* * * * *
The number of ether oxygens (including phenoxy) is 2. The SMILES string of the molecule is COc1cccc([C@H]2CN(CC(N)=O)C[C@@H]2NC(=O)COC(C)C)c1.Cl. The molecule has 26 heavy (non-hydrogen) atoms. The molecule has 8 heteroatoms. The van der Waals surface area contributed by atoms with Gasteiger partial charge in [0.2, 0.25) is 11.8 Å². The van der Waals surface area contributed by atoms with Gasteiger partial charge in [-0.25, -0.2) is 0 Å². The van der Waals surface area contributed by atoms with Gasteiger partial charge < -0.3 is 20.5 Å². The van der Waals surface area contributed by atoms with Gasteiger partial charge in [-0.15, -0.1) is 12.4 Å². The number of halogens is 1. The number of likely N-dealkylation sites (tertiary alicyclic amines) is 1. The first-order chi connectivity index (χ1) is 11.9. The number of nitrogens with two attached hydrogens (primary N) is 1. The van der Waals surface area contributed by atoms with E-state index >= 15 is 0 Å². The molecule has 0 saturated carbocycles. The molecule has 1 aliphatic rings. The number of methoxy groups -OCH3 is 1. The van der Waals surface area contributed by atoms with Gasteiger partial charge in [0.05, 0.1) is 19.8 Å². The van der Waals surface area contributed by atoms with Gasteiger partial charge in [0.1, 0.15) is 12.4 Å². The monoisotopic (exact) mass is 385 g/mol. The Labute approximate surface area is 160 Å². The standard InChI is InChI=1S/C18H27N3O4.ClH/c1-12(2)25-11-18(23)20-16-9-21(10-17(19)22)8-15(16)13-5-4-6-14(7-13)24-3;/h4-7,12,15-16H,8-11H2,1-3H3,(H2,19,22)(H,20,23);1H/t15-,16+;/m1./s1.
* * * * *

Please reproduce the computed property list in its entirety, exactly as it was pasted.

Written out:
The number of ether oxygens (including phenoxy) is 2. The SMILES string of the molecule is COc1cccc([C@H]2CN(CC(N)=O)C[C@@H]2NC(=O)COC(C)C)c1.Cl. The molecule has 26 heavy (non-hydrogen) atoms. The molecule has 8 heteroatoms. The van der Waals surface area contributed by atoms with Gasteiger partial charge in [0.2, 0.25) is 11.8 Å². The van der Waals surface area contributed by atoms with Gasteiger partial charge in [-0.25, -0.2) is 0 Å². The van der Waals surface area contributed by atoms with Gasteiger partial charge < -0.3 is 20.5 Å². The van der Waals surface area contributed by atoms with Gasteiger partial charge in [-0.15, -0.1) is 12.4 Å². The number of halogens is 1. The number of likely N-dealkylation sites (tertiary alicyclic amines) is 1. The first-order chi connectivity index (χ1) is 11.9. The number of nitrogens with two attached hydrogens (primary N) is 1. The van der Waals surface area contributed by atoms with E-state index >= 15 is 0 Å². The molecule has 0 saturated carbocycles. The molecule has 1 aliphatic rings. The number of methoxy groups -OCH3 is 1. The van der Waals surface area contributed by atoms with Gasteiger partial charge in [0.05, 0.1) is 19.8 Å². The van der Waals surface area contributed by atoms with Gasteiger partial charge in [0.1, 0.15) is 12.4 Å². The monoisotopic (exact) mass is 385 g/mol. The Labute approximate surface area is 160 Å². The standard InChI is InChI=1S/C18H27N3O4.ClH/c1-12(2)25-11-18(23)20-16-9-21(10-17(19)22)8-15(16)13-5-4-6-14(7-13)24-3;/h4-7,12,15-16H,8-11H2,1-3H3,(H2,19,22)(H,20,23);1H/t15-,16+;/m1./s1.